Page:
Metro council members ask for transparency in Risco investigation as TARC insists they are cooperating

Metro council members ask for transparency in Risco investigation

LOUISVILLE, Ky. (WAVE) - Five months after former TARC director Ferdinand Risco was accused of sexually harassing more than seven women, two investigations into the matter remain open.

TARC authorities said Tuesday they are focusing on the victims and witnesses in their investigation. Some Louisville Metro Council members, however, believe there is still information out there not being released.

There are two investigations underway: one by former FBI agent David Beyer, who was hired by the Metro Council Government Oversight and Audit Committee, and another by law firm Dinsmore & Shohl, which was initiated by Mayor Greg Fischer’s administration.

In a Government Oversight and Audit Committee meeting Tuesday, Beyer said he got a list of names of witnesses and victims on Monday. Tuesday, he said the list of names he received included other witnesses never mentioned before. He also said he is still waiting for written statements from those witnesses and victims, believing those statements would help in his investigation.

“I asked that from day one in meetings with Donna [Perry],” Beyer said referring to a meeting in February with attorneys from Dinsmore & Shohl. “I followed that up in a letter dated February 27. I specifically stated statements of the witnesses and victims.”

Committee Chair Brent Ackerson replied by saying in the February meeting with attorneys investigating TARC, they discussed wanting to make sure they did not re-victimize victims throughout the investigations.

“We’ve made some headway but still we’re still five months behind,” Ackerson said. “Those names of witnesses and victims weren’t finalized and turned over to us until yesterday.”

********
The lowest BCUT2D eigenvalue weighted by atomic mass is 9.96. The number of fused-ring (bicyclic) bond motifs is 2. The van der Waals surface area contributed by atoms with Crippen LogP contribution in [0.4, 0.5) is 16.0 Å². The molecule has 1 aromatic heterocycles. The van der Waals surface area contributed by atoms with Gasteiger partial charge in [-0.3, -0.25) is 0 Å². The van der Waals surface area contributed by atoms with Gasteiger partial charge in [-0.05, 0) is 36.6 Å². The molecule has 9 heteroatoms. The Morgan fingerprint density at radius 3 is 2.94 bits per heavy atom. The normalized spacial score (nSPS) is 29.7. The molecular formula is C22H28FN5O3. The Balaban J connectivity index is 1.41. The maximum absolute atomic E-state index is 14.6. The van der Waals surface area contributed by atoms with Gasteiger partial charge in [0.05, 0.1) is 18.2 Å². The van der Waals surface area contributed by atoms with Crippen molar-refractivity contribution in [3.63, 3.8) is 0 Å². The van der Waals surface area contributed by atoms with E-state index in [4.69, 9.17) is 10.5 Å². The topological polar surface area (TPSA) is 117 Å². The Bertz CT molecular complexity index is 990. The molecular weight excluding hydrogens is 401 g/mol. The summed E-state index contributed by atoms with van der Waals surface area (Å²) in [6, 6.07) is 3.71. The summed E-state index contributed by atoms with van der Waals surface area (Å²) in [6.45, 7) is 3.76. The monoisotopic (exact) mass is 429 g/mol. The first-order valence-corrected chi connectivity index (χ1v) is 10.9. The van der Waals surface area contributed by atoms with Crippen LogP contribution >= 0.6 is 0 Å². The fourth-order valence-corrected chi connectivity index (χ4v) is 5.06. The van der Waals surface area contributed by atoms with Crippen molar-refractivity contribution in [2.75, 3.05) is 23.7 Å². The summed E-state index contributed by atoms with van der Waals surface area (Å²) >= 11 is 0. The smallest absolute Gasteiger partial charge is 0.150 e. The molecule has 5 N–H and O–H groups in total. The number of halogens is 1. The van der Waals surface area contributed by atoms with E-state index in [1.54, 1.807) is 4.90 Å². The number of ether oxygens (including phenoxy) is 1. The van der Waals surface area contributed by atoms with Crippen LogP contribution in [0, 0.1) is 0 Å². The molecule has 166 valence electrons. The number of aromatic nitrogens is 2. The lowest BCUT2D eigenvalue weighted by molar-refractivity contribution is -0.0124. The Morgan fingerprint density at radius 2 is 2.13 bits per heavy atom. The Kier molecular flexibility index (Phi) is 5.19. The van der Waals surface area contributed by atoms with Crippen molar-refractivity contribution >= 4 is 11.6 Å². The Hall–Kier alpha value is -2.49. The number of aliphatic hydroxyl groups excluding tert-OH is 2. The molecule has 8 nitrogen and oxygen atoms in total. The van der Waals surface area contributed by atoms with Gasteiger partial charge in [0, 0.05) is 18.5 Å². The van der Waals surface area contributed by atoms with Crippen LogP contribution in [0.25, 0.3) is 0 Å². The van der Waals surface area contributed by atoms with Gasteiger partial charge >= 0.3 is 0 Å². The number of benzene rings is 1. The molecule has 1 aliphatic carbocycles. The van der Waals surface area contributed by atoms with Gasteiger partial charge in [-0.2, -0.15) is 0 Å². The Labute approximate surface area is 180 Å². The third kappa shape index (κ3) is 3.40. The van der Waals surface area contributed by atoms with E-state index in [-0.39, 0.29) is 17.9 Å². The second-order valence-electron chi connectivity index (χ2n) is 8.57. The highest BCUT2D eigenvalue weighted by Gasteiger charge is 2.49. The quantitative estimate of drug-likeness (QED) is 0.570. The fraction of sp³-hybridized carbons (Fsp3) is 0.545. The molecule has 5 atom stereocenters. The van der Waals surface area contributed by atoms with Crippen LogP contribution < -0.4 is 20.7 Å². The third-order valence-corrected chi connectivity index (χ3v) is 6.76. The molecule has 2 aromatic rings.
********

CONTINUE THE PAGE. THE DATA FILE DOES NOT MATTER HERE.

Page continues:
He said the purpose of Tuesday’s meeting was to talk out where they were at with both investigations. He said didn’t understand why the statements and notes had not been turned over yet.

“It was agreed that we would try to limit the amount of questioning to the victims and we would share information,” Ackerson said, referring to the February meeting.

Those notes have not been shared.

Women describe alleged abuse at hands of ousted TARC director

TARC’s interim attorney, Matthew Golden, said he did not feel releasing the names of the victims and witnesses to all members of the council would be appropriate. He argued any notes being requested to be shared between all lawyers involved would be covered under attorney-client privilege.

“I don’t think any lawyer like yourself would advise a waiver under those circumstances,” Golden said. “Attorney notes is going to be a bridge too far. We’re in litigation on a case. To accuse [the board] of somehow covering up. I wish you could meet them.”

Golden said the TARC board is not covering anything up in the investigation.

“Our focus has been on those victims, on those witnesses and on protecting them,” TARC’s acting co-director Laura Douglas said. “None of us here in a leadership position here give a rip about Ferdinand Risco. This is about what happened to those victims and how we can resolve this by preserving their dignity and their privacy.”

Laura Douglas, TARC’s acting Co-Executive Director
Laura Douglas, TARC’s acting Co-Executive Director (Source: Nick Picht, WAVE 3 News)

Douglas said they are putting a report together with their investigation, but she would not say how soon that would be.

"But the matter of a lawyer turning over their notes to another party is not a flip or a light matter," Douglas said.

Ackerson said he felt Tuesday’s meeting was productive, but he is still on a mission to get to the truth in the Risco matter.

Former TARC Executive Director Ferdinand Risco
Former TARC Executive Director Ferdinand Risco

“This isn’t about how much money is paid out, this isn’t about who wins or loses a lawsuit,” he said. “This is about getting the truth out there for you the public who need to know and for us the governmental body to say, ‘what can we do to make sure this never happens again?’”

Ackerson said the Metro Council Government Oversight and Audit Committee can subpoena things if they need to, but added it’s unclear if they will need to do that just yet.

TARC released the following statement about the meeting: “We were happy to have the opportunity to speak candidly with members of the metro council to ensure they are fully updated on the efforts TARC is making to participate fully and collaboratively with the council and its independent investigator. We are fully engaged and working toward the same goal- a swift and thorough investigation. The victims deserve nothing less.”

Both investigations into Rico’s actions are still ongoing.

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